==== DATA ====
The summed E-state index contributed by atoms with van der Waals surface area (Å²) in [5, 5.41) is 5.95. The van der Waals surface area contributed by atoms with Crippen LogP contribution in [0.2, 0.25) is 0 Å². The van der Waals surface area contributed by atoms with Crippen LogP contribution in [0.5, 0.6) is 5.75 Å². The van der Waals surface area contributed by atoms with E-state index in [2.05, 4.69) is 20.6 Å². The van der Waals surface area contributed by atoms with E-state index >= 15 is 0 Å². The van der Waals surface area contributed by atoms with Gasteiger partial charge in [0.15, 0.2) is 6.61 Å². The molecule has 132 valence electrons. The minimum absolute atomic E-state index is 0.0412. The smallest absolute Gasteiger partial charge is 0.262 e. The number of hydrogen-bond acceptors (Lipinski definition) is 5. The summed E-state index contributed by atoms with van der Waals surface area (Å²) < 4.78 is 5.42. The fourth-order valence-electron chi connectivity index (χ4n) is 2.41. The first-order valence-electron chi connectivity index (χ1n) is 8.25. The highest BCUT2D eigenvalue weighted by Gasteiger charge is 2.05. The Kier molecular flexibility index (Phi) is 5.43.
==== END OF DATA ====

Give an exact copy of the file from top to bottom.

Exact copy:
The summed E-state index contributed by atoms with van der Waals surface area (Å²) in [5, 5.41) is 5.95. The van der Waals surface area contributed by atoms with Crippen LogP contribution in [0.2, 0.25) is 0 Å². The van der Waals surface area contributed by atoms with Crippen LogP contribution in [0.5, 0.6) is 5.75 Å². The van der Waals surface area contributed by atoms with E-state index in [2.05, 4.69) is 20.6 Å². The van der Waals surface area contributed by atoms with E-state index >= 15 is 0 Å². The van der Waals surface area contributed by atoms with Gasteiger partial charge in [0.15, 0.2) is 6.61 Å². The molecule has 132 valence electrons. The minimum absolute atomic E-state index is 0.0412. The smallest absolute Gasteiger partial charge is 0.262 e. The number of hydrogen-bond acceptors (Lipinski definition) is 5. The summed E-state index contributed by atoms with van der Waals surface area (Å²) < 4.78 is 5.42. The fourth-order valence-electron chi connectivity index (χ4n) is 2.41. The first-order valence-electron chi connectivity index (χ1n) is 8.25. The highest BCUT2D eigenvalue weighted by Gasteiger charge is 2.05. The Kier molecular flexibility index (Phi) is 5.43.